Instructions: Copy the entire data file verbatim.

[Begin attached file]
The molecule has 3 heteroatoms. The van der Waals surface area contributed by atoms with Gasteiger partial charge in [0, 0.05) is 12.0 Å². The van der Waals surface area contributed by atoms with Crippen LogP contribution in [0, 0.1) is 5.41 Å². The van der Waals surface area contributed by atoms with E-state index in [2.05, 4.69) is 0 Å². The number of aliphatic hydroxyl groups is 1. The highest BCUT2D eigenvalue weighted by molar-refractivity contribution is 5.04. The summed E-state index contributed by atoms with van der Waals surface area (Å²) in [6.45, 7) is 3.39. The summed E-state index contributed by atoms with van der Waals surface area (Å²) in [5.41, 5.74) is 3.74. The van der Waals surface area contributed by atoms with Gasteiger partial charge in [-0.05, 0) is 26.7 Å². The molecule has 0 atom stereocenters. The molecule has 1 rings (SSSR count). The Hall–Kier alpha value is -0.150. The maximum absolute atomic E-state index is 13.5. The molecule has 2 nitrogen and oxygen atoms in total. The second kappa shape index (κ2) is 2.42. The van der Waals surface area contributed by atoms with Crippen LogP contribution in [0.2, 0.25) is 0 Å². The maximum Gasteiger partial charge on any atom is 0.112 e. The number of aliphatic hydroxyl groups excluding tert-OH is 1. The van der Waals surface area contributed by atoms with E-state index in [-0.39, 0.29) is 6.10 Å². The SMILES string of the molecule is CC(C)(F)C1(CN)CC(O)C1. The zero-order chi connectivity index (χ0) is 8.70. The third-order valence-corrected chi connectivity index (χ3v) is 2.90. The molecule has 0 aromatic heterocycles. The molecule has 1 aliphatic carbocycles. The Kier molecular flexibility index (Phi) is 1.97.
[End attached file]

The molecule has 3 heteroatoms. The van der Waals surface area contributed by atoms with Gasteiger partial charge in [0, 0.05) is 12.0 Å². The van der Waals surface area contributed by atoms with Crippen LogP contribution in [0, 0.1) is 5.41 Å². The van der Waals surface area contributed by atoms with E-state index in [2.05, 4.69) is 0 Å². The number of aliphatic hydroxyl groups is 1. The highest BCUT2D eigenvalue weighted by molar-refractivity contribution is 5.04. The summed E-state index contributed by atoms with van der Waals surface area (Å²) in [6.45, 7) is 3.39. The summed E-state index contributed by atoms with van der Waals surface area (Å²) in [5.41, 5.74) is 3.74. The van der Waals surface area contributed by atoms with Gasteiger partial charge in [-0.05, 0) is 26.7 Å². The molecule has 0 atom stereocenters. The molecule has 1 rings (SSSR count). The Hall–Kier alpha value is -0.150. The maximum absolute atomic E-state index is 13.5. The molecule has 2 nitrogen and oxygen atoms in total. The second kappa shape index (κ2) is 2.42. The van der Waals surface area contributed by atoms with Crippen LogP contribution in [0.2, 0.25) is 0 Å². The maximum Gasteiger partial charge on any atom is 0.112 e. The number of aliphatic hydroxyl groups excluding tert-OH is 1. The van der Waals surface area contributed by atoms with E-state index in [-0.39, 0.29) is 6.10 Å². The SMILES string of the molecule is CC(C)(F)C1(CN)CC(O)C1. The zero-order chi connectivity index (χ0) is 8.70. The third-order valence-corrected chi connectivity index (χ3v) is 2.90. The molecule has 0 aromatic heterocycles. The molecule has 1 aliphatic carbocycles. The Kier molecular flexibility index (Phi) is 1.97.